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The Boiardo 15th c Poem
Tarot history in brief

quotations from various people

Functions of Readings
What is Tarot?


Med. on XVIIII

Emily E. Auger

Tarot and Other Meditation Decks

L. Atkinson

Orphalese Software review

S. Arwen

Memory & Instinct

Kathy Berkowitz

Waite's Mystical Tradition (Pt 1)
Waite's Mystical Tradition (Pt 2)
Waite's Mystical Tradition (Pt 3)
Waite's Mystical Tradition (Pt 4)

Nina L. Braden

Tarot in Literature

David Brice

Birth of Tarot

Colin Browne

Square & Compasses Tarot

Lee A. Bursten

Journeys in Tarot Creation
Vachetta review


Review: The Lo Scarabeo Story

Ross G. Caldwell

Tarot History

Bonnie Cehovet

Tarology - Poetics of Tarot
Review: Secret of Tarot
The Mystereum Tarot

N. Chishty-Mujahid

Concerning Ghisi’s Laberinto

Craig Conley

A House of Tarot Cards

A.B. Crowther

Rachel Pollack interview

Jean-Michel David

On Paneurythmy and Tarot
Tarot's expression of the numinous
Yarker, Tarot & Arcane Schools
Waite-Smith Sun card
The Fool as Wandering Jew
Tarot as Christian Art
Education through Tarot
Tarot: the vatical & the sacral
Fortuna, Ass & Monkey
Steiner and Tarot
1701 Dodal restored!
Enc. Tarot vol I-IV: review
Christ, World & Sin
Caveat Emptor:
       Visual Tarot

Tarot & AlefBeit
Review: Jean Payen Tarot
Tarot and Freemasonry
I-Ching and Pip Cards
Whither directing your course?
Tarot & the Tree of Life
Ovid, Egypt and Tarot
When the Devil isn't the Devil
Four elements and the suits
Court Cards & MBTI
Certification & Codes
Jean Dodal Marseille
Conference FAQs
Golden Dawn
Kabalah & Tarot
Golden Tarot review
Annual spread
Iraqi Museum
Two Brief TdM reviews
Meditations on the Tarot

Enrique Enriquez

The Joy of Wordplay
J-C. Flornoy interview
Embodied Tarot
Indirect Suggestions
Whispering to the Eye

Mark Filipas

History of Egyptian Decks
Lexicon Theory

Jean-Claude Flornoy

in memorium
from Oral Tradition

Roxanne Flornoy

Children and Tarot
from Oral Tradition

Mary Greer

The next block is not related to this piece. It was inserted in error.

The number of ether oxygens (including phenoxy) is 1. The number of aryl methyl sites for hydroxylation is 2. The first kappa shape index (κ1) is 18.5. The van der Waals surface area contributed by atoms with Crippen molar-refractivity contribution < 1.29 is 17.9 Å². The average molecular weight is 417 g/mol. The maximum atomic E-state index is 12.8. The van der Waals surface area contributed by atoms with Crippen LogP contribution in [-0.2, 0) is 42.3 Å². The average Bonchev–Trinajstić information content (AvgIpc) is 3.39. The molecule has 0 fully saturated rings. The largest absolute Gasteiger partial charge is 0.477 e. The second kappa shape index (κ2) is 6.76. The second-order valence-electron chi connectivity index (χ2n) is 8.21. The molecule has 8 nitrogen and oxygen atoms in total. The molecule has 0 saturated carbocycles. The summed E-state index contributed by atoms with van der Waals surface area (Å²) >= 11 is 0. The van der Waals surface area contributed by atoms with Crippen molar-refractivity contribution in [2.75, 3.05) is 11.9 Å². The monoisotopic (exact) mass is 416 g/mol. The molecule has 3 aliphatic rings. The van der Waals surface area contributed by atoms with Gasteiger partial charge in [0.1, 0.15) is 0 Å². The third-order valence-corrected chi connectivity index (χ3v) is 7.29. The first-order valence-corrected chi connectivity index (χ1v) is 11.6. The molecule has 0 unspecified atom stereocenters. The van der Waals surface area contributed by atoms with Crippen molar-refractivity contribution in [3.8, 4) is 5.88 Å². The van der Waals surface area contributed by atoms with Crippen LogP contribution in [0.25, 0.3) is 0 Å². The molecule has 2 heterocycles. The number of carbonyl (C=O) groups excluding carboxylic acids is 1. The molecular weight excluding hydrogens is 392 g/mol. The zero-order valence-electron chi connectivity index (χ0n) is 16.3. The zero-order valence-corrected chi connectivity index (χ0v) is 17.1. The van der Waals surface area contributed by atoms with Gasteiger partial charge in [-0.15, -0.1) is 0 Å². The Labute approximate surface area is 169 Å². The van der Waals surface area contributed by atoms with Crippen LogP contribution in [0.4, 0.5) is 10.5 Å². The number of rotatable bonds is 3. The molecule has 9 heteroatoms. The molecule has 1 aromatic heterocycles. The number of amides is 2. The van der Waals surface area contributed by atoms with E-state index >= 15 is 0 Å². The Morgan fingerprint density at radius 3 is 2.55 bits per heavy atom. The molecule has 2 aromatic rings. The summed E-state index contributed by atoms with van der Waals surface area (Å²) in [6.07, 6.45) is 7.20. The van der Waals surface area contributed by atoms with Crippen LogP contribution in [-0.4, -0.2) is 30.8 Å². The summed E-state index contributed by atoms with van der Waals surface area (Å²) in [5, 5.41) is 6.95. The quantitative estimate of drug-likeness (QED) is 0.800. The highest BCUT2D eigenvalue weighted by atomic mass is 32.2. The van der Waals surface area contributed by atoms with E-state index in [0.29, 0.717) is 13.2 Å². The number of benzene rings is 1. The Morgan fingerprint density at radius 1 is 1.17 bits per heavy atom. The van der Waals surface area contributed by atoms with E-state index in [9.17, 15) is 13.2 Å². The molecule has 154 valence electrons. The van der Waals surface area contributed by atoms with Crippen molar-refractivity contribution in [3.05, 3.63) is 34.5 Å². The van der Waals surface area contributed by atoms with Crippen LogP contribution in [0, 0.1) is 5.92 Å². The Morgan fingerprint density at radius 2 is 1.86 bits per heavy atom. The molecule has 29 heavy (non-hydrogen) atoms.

Killing the Thoth Deck
On the Tarot of the Four Worlds
Egypt, Tarot and Mystery School Initiations

William Haigwood

The Sixties: Counterculture Tarot

Alissa Hall

Parlour Tricks

Kris Hadar

The Tarot

Claas Hoffmann

Crowley-Harris 'Thoth' deck

Michael J. Hurst

Tarot Symbolism review

K. Frank Jensen

Century with the Waite-Smith

Shane Kendal

A Poetry of Tarot

Ken J. Killeen

The Metaphysical Bible

Barbara Klaser

Language of Tarot

E. Koretaka

Cardinal Virtues

Dovid Krafchow

Kabbalistic Tarot

Lisa Larson

Perceptions of Spirituality

Suzan E. Lemont

Therapeutic Tarot Work

Eric K. Lerner

Diloggun and Tarot

N. Levine

Tarot of Prague review

C. Liknaitzky

Journey in Ceramics

Joep van Loon

Tarot Wheel

Karen Mahony


S.J. Mangan

Fool, Alef & Orion

Robert Mealing

Petrarch’s Triumphs
Jean Noblet Tarot
Hunting the "true" Marseille Tarot
Cary Sheet

Fern Mercier

Playing the Fool

C. de Mellet

Inquiries into Tarot

Sophie Nusslé

Fantastic Menagerie

Robert V. O'Neill

Tarot Symbolism
Tower Iconology

Michael Owen

Xultun Tarot

Dan Pelletier

Magic Manga Tarot
the Blank Spot

Robert M. Place

The Fool's Journey

Debra Rosenthal

Looking at the Jacques Vieville

Mjr Tom Schick

Tarot Lovers Calendar

Inna Semetsky

Counseling Reading for Spouses
Learning the language of images
Re-Symbolization of Self
Tarot (dis)contents

Diana Sobolewska

'Bateleur's tale'

Russell Sturgess

Jesus's New Testament

N. Swift

Sufism & Tarot

Arthur E. Waite

Symbols of Tarot

Tarot of the Master

by Giovanni Vacchetta,
colored by Michela Gaudenzi

Review by Lee A. Bursten


The Bagat